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United States v. Wilson

November 5, 2006

UNITED STATES OF AMERICA
v.
RONELL WILSON, DEFENDANT.



The opinion of the court was delivered by: Garaufis, District Judge.

MEMORANDUM & ORDER

This court is currently conducting voir dire in a case in which the Government seeks the death penalty against Ronell Wilson ("Wilson"). Before the court are Wilson's motions to have Jurors 189 and 209 excluded for cause and the Government's motions to have Jurors 153, 171, 181, and 224 excluded for cause. The factual background and much of the legal background applicable to these motions was set forth in this Court's Orders dated October 20 and 23, 2006.

For the reasons set forth below, Wilson's motions are GRANTED with respect to Juror 209 and DENIED with respect to Juror 189 and the Government's motions are GRANTED. Juror 189 is therefore qualified to serve and Jurors 153, 171, 181, 209, and 224 are excluded for cause.

I. Wilson's Motions

A. Juror 189

Wilson moved to have Juror 189 excluded for cause on the ground that he is not life qualified, i.e., that his views in favor of the death penalty would "prevent or substantially impair the performance of his duties as a juror in accordance with his instructions and his oath." (Def. Challenge Juror No. 189 at 1-2 (quoting Morgan v. Illinois, 504 U.S. 719, 728-29 (1992).) This court disagrees.

Wilson claims that this juror stated he would "probably 'go with the death penalty.'" (Def. Challenge Juror No. 189 at 1 (citing Tr. at 1500).*fn1 ) The juror's actual words were not to that effect. In response to a question about what factors he would consider in choosing a penalty, this juror stated, "I guess you could go -- I would probably go the -- if the death penalty was the option and that was presented in what I thought was the right way, I guess that." (Tr. at 1500.) This court finds that the juror was not stating that he would probably "go with" the death penalty regardless of what he learned during the penalty phase. Instead, he was explaining to the court that he would probably vote for the death penalty if it "was presented in what [he] thought was the right way," a clear albeit inelegant way of saying that he would probably vote for the death penalty if he were persuaded that it, rather than life imprisonment without possibility of release, were the appropriate punishment in this case.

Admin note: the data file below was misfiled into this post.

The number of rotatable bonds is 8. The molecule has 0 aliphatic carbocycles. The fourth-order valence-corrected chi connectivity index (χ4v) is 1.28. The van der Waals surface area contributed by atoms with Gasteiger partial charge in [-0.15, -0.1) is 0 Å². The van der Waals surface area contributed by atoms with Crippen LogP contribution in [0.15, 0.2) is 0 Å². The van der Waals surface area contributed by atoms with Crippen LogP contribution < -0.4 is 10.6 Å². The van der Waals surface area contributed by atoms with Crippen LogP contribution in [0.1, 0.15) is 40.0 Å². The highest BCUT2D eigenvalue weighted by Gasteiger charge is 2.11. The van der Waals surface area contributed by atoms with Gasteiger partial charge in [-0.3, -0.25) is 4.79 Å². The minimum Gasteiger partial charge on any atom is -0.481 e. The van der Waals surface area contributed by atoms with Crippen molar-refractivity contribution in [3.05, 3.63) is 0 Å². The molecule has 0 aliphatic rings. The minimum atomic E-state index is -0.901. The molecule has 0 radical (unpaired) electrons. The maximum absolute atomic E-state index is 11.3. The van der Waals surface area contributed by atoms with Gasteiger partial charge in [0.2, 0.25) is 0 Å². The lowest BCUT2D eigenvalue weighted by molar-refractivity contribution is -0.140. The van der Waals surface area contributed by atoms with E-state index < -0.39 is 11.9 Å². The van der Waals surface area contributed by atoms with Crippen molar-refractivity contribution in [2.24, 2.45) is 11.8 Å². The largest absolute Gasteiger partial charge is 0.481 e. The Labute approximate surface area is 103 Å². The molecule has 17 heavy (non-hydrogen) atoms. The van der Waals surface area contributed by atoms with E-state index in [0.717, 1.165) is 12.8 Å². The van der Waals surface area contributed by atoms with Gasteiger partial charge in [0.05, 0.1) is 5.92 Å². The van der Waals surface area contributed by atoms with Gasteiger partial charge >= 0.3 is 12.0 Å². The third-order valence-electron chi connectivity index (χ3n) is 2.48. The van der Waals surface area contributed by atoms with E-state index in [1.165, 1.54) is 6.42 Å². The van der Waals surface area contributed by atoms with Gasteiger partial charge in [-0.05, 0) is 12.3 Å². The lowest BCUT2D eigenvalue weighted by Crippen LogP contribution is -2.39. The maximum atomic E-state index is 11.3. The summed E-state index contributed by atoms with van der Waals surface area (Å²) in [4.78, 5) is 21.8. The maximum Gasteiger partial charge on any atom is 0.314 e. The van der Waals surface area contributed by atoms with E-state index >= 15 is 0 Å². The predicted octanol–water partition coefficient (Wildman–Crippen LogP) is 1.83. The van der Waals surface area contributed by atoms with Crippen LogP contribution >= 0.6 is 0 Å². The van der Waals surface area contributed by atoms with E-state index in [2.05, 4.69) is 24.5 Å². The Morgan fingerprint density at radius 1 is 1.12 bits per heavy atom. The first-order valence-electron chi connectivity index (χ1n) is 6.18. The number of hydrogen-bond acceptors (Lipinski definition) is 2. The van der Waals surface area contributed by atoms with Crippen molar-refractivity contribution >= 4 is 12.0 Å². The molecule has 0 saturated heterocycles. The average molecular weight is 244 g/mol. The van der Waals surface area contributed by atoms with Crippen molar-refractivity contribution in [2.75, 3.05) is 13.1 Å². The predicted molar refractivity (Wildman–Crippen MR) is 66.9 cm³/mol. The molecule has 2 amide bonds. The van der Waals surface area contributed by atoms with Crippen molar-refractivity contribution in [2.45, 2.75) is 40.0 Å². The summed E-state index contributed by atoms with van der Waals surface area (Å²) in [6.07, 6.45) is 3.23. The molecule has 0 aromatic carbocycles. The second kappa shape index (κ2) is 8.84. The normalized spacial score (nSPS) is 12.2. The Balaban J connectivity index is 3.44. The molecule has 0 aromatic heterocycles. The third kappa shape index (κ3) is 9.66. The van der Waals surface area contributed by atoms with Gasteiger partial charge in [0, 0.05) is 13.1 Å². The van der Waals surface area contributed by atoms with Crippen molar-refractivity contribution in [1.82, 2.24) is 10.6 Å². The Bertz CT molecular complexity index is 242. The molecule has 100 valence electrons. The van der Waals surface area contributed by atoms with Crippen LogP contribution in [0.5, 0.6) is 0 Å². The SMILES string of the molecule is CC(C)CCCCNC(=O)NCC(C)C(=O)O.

This understanding is augmented by reading the quoted statement in context. The statement closely followed the question, "What are your views about the death penalty?" (Id. at 1499.) This juror clearly understood that the court was trying to determine whether he would be willing to consider voting for the death penalty should the jury find Wilson guilty of a capital crime. He understood the court to be asking the next set of questions -- including the question about what factors he would consider in choosing a penalty -- for the same purpose, and that is why he answered in terms of the death penalty.

After this juror admitted that he might have misunderstood the question asking what factors he would consider during the penalty phase, I asked him, "Given your values and beliefs, could you meaningfully consider the possibility of voting for life in prison without the possibility of release instead of the death penalty for a person found guilty of intentionally murdering two police officers?" (Id.) He answered, "I guess I could go either way. It depends on the way the facts are presented. I couldn't make that decision now." (Id.) These answers reflect Juror 189's sincere willingness to consider both potential penalties and his belief that it would not be appropriate to choose a penalty before learning of all pertinent evidence and hearing all pertinent arguments.

In arguing that this juror is not life qualified, Wilson also relies on the juror's statement that "if something gets to the point where a death penalty is applicable, it's probably for a good purpose. It probably applies." (Def. Challenge Juror No. 189 at 1-2 (quoting Tr. at 1511).) Again, this quote simply does not support the proposition that this juror "will automatically vote for the death penalty in every case [and] fail in good faith to consider the evidence of aggravating and mitigating circumstances as the instructions require him to." Morgan v. Illinois, 504 U.S. 719, 729 (1992). Instead, it merely indicates that this juror believes that the law makes the death penalty available -- "applicable," in the juror's words -- in appropriate circumstances and not in inappropriate circumstances. No reasonable person could understand this juror's use of the word "applicable" to mean "mandatory."